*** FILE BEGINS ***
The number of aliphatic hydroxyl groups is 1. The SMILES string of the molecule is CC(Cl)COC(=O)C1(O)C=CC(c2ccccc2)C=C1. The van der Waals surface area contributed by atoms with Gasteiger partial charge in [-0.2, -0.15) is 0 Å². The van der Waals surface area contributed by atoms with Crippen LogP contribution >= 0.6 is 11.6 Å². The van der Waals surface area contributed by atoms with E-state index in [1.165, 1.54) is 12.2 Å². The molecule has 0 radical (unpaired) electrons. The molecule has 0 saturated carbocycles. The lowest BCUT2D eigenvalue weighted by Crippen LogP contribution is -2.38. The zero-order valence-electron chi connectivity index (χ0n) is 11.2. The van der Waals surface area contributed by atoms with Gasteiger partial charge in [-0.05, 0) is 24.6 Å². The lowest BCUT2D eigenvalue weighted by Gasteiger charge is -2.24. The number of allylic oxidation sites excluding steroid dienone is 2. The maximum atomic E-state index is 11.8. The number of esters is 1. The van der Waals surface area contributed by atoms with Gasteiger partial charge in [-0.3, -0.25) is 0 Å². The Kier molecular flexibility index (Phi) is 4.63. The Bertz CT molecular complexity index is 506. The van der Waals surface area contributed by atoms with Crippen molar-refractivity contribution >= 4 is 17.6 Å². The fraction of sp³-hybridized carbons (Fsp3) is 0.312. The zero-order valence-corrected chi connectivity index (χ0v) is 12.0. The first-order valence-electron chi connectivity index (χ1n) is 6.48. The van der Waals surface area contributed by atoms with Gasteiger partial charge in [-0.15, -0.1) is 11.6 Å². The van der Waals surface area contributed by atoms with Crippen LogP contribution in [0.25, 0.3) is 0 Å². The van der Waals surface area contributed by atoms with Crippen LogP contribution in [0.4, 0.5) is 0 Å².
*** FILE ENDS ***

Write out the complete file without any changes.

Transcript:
The number of aliphatic hydroxyl groups is 1. The SMILES string of the molecule is CC(Cl)COC(=O)C1(O)C=CC(c2ccccc2)C=C1. The van der Waals surface area contributed by atoms with Gasteiger partial charge in [-0.2, -0.15) is 0 Å². The van der Waals surface area contributed by atoms with Crippen LogP contribution >= 0.6 is 11.6 Å². The van der Waals surface area contributed by atoms with E-state index in [1.165, 1.54) is 12.2 Å². The molecule has 0 radical (unpaired) electrons. The molecule has 0 saturated carbocycles. The lowest BCUT2D eigenvalue weighted by Crippen LogP contribution is -2.38. The zero-order valence-electron chi connectivity index (χ0n) is 11.2. The van der Waals surface area contributed by atoms with Gasteiger partial charge in [-0.05, 0) is 24.6 Å². The lowest BCUT2D eigenvalue weighted by Gasteiger charge is -2.24. The number of allylic oxidation sites excluding steroid dienone is 2. The maximum atomic E-state index is 11.8. The number of esters is 1. The van der Waals surface area contributed by atoms with Gasteiger partial charge in [-0.3, -0.25) is 0 Å². The Kier molecular flexibility index (Phi) is 4.63. The Bertz CT molecular complexity index is 506. The van der Waals surface area contributed by atoms with Crippen molar-refractivity contribution >= 4 is 17.6 Å². The fraction of sp³-hybridized carbons (Fsp3) is 0.312. The zero-order valence-corrected chi connectivity index (χ0v) is 12.0. The first-order valence-electron chi connectivity index (χ1n) is 6.48. The van der Waals surface area contributed by atoms with Gasteiger partial charge in [-0.15, -0.1) is 11.6 Å². The van der Waals surface area contributed by atoms with Crippen LogP contribution in [0.25, 0.3) is 0 Å². The van der Waals surface area contributed by atoms with Crippen LogP contribution in [0.4, 0.5) is 0 Å².